While Bud Fisher made a good deal of money from Mutt and Jeff, he actually had very little to do with his creation after 1913, relying more and more upon ghosts such as Ken Kling and Ed Mack in the following years. In fact, the man who wrote Mutt and Jeff for the majority of its run was one of Fisher's ghosts, Al Smith. A former art director for the New York World, Smith took over the strip entirely in 1932. Smith softened Mrs. Mutt, making her less of a harpy and thus making the comic strip more family friendly. He also created the comic strip's Sunday topper (a topper being a small comic strip accompanying another strip), Cicero's Cat, about Mutt's son's pet cat. Smith would stay with Mutt and Jeff until 1980. Despite his long tenure on the comic strip, he never signed his name to it until after Bud Fisher's death in 1954.

Ultimately, Mutt and Jeff would become one of the longest running comic strips in the history of the medium. It lasted until 1982, a staggering 75 years. While no new Mutt and Jeff comic strips have appeared since then, it has continued in newspaper syndication to this day through Universal Press Syndicate, As of today, then, Mutt and Jeff has appeared continuously in newspapers for 100 years. That is a feat unmatched by any other comic strip. Many of the early Mutt and Jeff animated cartoons have recently been released on DVD. And collections of the comic strips are still being published.

If one needs further proof of the impact of Mutt and Jeff on Anglo-American pop culture, he or she need look no further than the fact that the pair long ago entered the English language. To this day a pair of men, one tall and skinny and the other short and portly, are referred to as a "Mutt and Jeff couple." The term "Mutt and Jeff" is also used of the "good cop"/"bad cop" routine (I assume Jeff would be the bad cop...). The pair also entered into Cockney rhyming slang--"Mutt 'n' Jeff" meaning "deaf." A town in Texas was even named "Mutt and Jeff (apparently its two chief merchants resembled the pair), as was a lion and his pet dog (Mutt was the lion and Jeff was the dog--the two had grown up together) at the Sibley Zoo in Minnesota in the Thirties and Forties.

My parents, uncles, and aunts were all part of the generation that grew up when Mutt and Jeff was at the height of its success (here I must stress that I am not that old--my mom and dad were in their forties when I was born). In fact, it was my maternal uncle's favourite comic strip besides Barney Google. Mutt and Jeff was then one of the earliest comic strips of which I had ever heard. And while I don't ever remember reading it in newspapers, I read plenty of the old Mutt and Jeff anthologies as a child. It is then easy for me to see how Mutt and Jeff has lasted 100 years. It was a genuinely funny comic strip, whose humour originated from the contrast between shiftless, slow witted Mutt and the more intelligent, but mentally unbalanced Jeff. In some respects it was the forerunner of every comedic odd couple ever since.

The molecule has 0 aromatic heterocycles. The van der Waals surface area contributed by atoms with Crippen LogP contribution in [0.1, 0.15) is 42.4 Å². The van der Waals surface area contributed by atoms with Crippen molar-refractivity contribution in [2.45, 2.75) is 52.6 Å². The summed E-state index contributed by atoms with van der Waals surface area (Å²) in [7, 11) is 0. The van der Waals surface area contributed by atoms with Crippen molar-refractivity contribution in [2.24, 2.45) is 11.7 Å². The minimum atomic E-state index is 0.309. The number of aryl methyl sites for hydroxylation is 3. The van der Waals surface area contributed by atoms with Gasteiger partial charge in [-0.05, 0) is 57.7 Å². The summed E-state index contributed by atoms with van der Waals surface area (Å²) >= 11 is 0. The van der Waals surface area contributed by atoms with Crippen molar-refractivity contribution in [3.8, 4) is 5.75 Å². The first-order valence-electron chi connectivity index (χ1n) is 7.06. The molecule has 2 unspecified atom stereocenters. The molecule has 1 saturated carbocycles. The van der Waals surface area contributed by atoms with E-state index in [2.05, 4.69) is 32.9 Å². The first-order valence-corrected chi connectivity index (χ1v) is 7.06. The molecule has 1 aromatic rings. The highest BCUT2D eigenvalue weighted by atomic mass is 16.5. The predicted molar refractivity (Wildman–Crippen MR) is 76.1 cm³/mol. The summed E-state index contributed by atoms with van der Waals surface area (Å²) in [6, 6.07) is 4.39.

Wednesday, November 14, 2007

Ira Levin R.I.P.

Ira Levin, novelist , playwright, television writer, and songwriter, died Monday at the age of 78 in Manhattan. He is perhaps best known for his books Rosemary's Baby and The Stepford Wives.

Ira Levin was born August 27, 1929 in Manhattan, New York. He grew up in both the Bronx and Manhattan. Levin attended Drake University in Des Moines, Iowa for two years before transferring to New York University. Levin graduated from New York University in 1950 with a bachelor's degree. He also served in the Army Signal Corps from 1953 to 1955.

While a senior there Levin entered a teleplay writing contest sponsored by CBS. Despite the fact that he did not win, Levin was able to see his teleplay to NBC as the episode "Leda's Portrait" of the anthology show Lights Out (it first aired in 1950). By 1953 he would publish his first novel, A Kiss Before Dying. It won the 1954 Edgar Award for Best First Novel and would be adapted to the big screen twice (once in 1955 and again in 1991). He continued to write for television, writing the episode "The Notebook Warrior" and adapting Mac Hyman's No Time for Sergeants for The U. S. Steel Hour. Starring Andy Griffith as Will Stockdale, a hillbilly who finds himself in the Air Force, No Time For Sergeants put Levin on the map as a writer. Levin would adapt it as a play on Broadway, where it ran for 796 performances. It also earned Andy Griffith a Tony nomination for Best Featured Actor in a Play. The play in turn would be adapted into the 1958 motion picture.

Levin continued to write for television, writing the episode "Sylvia" for Alfred Hitchcock Presents and "The Devil You Say" for General Electric Theatre. For the next several years, however, the bulk of Levin's work would be on the stage, although his success there was often hit and miss. His plays Interlock (1958), Dr. Cook's Garden (1968), and Veronica's Room all bombed. He would have successes with Critic's Choice and Deattrap. Critic's Choice (1960) ran for 189 performances on Broadway. It would later be adapted as a motion picture in 1963. Deathtrap (1978) was arguably Levin's most successful play. It ran for 1793 performances and was nominated for several Tonys.

Levin wrote the book and the lyrics to the songs of one musical, Drat! The Cat!. A parody of Victorian melodramas, it closed after only eleven performances. Ironically, Barbara Streisand would have a hit with one of the songs, "He Touched Me."

Levin did not write another book after A Kiss Before Dying for 14 years; however, that novel would become a cultural phenomenon. Rosemary's Baby was a best seller in which a young wife is chosen to bear the Anti-Christ. It would not only be adapted as the classic 1968 movie by Roman Polanski, but would inspire a slough of movies and novels touching upon the Devil in the Seventies. The movie was followed by a made-for-TV sequel called Look What's Happened to Rosemary's Baby; it bore almost no relation to the novel. Levin published an official sequel to the book, Son of Rosemary, in 1997.